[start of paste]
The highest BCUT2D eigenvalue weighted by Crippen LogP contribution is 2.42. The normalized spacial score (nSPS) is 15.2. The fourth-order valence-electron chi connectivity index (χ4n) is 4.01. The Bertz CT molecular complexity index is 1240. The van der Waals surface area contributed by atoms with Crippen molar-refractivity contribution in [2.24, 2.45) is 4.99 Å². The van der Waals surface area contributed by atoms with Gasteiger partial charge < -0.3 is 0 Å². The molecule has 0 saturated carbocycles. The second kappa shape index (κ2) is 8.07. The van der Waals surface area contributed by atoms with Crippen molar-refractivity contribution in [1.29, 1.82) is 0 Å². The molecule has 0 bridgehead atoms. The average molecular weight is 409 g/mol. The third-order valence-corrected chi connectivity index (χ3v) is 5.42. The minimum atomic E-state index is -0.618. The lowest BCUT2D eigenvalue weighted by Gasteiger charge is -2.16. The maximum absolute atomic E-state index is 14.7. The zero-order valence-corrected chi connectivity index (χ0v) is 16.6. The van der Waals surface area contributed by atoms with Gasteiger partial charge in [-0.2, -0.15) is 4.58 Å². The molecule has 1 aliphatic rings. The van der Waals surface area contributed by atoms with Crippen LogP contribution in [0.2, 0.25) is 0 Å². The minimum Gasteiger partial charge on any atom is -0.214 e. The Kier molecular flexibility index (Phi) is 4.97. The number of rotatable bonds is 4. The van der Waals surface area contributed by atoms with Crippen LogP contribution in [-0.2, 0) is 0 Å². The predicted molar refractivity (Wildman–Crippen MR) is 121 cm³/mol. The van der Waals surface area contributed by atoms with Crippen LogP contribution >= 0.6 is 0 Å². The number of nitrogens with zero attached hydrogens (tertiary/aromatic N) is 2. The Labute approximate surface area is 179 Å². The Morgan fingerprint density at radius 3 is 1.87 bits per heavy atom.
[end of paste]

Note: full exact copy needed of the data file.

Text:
The highest BCUT2D eigenvalue weighted by Crippen LogP contribution is 2.42. The normalized spacial score (nSPS) is 15.2. The fourth-order valence-electron chi connectivity index (χ4n) is 4.01. The Bertz CT molecular complexity index is 1240. The van der Waals surface area contributed by atoms with Crippen molar-refractivity contribution in [2.24, 2.45) is 4.99 Å². The van der Waals surface area contributed by atoms with Gasteiger partial charge < -0.3 is 0 Å². The molecule has 0 saturated carbocycles. The second kappa shape index (κ2) is 8.07. The van der Waals surface area contributed by atoms with Crippen molar-refractivity contribution in [1.29, 1.82) is 0 Å². The molecule has 0 bridgehead atoms. The average molecular weight is 409 g/mol. The third-order valence-corrected chi connectivity index (χ3v) is 5.42. The minimum atomic E-state index is -0.618. The lowest BCUT2D eigenvalue weighted by Gasteiger charge is -2.16. The maximum absolute atomic E-state index is 14.7. The zero-order valence-corrected chi connectivity index (χ0v) is 16.6. The van der Waals surface area contributed by atoms with Gasteiger partial charge in [-0.2, -0.15) is 4.58 Å². The molecule has 1 aliphatic rings. The van der Waals surface area contributed by atoms with Crippen LogP contribution in [0.2, 0.25) is 0 Å². The minimum Gasteiger partial charge on any atom is -0.214 e. The Kier molecular flexibility index (Phi) is 4.97. The number of rotatable bonds is 4. The van der Waals surface area contributed by atoms with Crippen LogP contribution in [-0.2, 0) is 0 Å². The predicted molar refractivity (Wildman–Crippen MR) is 121 cm³/mol. The van der Waals surface area contributed by atoms with Crippen LogP contribution >= 0.6 is 0 Å². The number of nitrogens with zero attached hydrogens (tertiary/aromatic N) is 2. The Labute approximate surface area is 179 Å². The Morgan fingerprint density at radius 3 is 1.87 bits per heavy atom.